How does the most powerful man on the planet sit in his apartment on nights where every news stations plays footage of bomb blasts, starving children, and systemic genocide? How does Ka-El of Krypton feel when he arrives too late to do anything more than help with clean up? He must sometimes think about taking control and ending it. All he would need to do is reach out his hand and the world could be his to hold and squeeze. It may not be pretty, or heroic, but it would be effective. Taking away the freedom to be different and imposing his will would ensure peace and security. It would ensure that no innocent man, woman, or child ever had to feel unsafe in the streets of their homes or cower in fear of what the morning would bring. Under the steel rule of Superman, things like hunger, war, terrorism, and even global warming could all be erased. Is that not worth any cost, even freedom?

It Means Hope
We admire the restraint of Superman, because when we watch the news we question if we could exercise it. Yet, maybe the Man of Steel knows something we don’t. Maybe Clark Kent is a reporter not to find places he is needed, but to remind himself why he can never stop trying and never stop being Superman. We like to think that he sees the truth in it all, because these acts of butchery and cowardice are not committed by the majority, but a small small minority. Giving up our freedom in the name of security is no different than surrendering to the terror that these villains seek to impose. Clark knows that the world does not need an all-powerful emperor, but a symbol of all the things that can be good about humanity. The real power of Superman is not in his strength or flight, but his ability to inspire us to be better, to make the world better. He gives us the example we strive to live up to, because he knows that the vast majority of people aren’t the bad guys and together we are stronger.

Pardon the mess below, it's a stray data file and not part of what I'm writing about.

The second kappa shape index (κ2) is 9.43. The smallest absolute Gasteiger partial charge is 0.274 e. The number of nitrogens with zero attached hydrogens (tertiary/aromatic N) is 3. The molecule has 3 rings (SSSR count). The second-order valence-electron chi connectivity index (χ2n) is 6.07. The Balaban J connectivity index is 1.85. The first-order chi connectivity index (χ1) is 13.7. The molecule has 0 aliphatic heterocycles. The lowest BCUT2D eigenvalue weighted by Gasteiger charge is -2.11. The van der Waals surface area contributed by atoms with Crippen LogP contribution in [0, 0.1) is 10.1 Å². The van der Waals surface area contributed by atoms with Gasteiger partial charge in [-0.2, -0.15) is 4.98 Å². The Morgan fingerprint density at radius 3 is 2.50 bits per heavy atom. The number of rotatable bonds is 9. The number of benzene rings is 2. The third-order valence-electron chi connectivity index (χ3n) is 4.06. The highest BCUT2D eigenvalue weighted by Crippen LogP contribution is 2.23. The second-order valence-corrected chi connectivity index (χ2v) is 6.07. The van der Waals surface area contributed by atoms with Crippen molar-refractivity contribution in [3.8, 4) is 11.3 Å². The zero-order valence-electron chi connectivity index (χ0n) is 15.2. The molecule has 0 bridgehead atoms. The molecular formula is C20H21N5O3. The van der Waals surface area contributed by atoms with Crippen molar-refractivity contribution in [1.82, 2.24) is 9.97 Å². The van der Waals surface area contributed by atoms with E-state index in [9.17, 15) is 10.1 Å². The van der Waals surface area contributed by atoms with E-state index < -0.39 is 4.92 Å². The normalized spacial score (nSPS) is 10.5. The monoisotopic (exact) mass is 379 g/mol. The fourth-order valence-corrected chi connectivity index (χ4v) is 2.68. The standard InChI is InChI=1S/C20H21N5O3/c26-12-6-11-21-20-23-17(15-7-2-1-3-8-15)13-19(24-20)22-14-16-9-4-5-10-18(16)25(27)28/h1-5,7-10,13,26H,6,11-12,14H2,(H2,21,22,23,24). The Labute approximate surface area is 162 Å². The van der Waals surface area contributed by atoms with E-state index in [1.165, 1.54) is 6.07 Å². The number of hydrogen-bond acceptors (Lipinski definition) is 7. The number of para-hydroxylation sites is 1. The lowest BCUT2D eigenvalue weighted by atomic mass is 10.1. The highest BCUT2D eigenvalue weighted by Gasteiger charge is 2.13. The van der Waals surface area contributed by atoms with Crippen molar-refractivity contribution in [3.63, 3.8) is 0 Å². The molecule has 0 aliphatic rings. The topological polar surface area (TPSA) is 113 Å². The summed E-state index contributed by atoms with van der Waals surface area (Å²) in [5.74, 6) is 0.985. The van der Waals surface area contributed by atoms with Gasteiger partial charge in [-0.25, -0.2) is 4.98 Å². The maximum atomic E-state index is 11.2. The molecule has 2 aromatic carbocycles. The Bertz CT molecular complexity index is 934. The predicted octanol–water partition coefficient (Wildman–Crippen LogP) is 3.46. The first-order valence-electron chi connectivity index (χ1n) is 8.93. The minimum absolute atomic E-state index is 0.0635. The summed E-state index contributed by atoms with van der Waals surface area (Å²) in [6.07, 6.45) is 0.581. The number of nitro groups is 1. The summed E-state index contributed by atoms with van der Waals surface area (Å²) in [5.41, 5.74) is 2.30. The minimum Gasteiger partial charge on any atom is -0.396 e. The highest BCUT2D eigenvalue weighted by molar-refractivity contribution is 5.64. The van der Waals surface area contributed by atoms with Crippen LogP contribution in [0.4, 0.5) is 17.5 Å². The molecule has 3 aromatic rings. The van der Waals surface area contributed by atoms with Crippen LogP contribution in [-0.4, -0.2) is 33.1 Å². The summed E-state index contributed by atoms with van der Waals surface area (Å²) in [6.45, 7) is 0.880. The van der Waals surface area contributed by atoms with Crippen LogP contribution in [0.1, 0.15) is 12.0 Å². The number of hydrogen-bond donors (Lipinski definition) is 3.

That is why we love superheroes, not because of the capes or the explosions, but because they remind us about the best of what we are. It is why we invoke their symbols and their imagery in times of tragedy and it is their examples that  give us strength to be a little stronger, a little faster, and a little better when surrounded by chaos. They are also not alone, because with any tragedy you may find very few villains but a hell of a lot more heroes. Police, firefighters, soldiers, brothers, sisters, regular people who do the right thing. Like the people of Paris who opened their doors to strangers in need on the scariest night of their lives. People like that help, not because they are superhuman but because none of us are.

Superman is not real. He can’t take over the world and fix our problems for us, but the example he gives us is real, and it is only one of thousands of examples we see everyday from good and real people. We all need to be the heroes we want to see in our lives, because maybe one day, we can save the world, together. Until then, we hold all those who have been affected by violence and terror in our thoughts.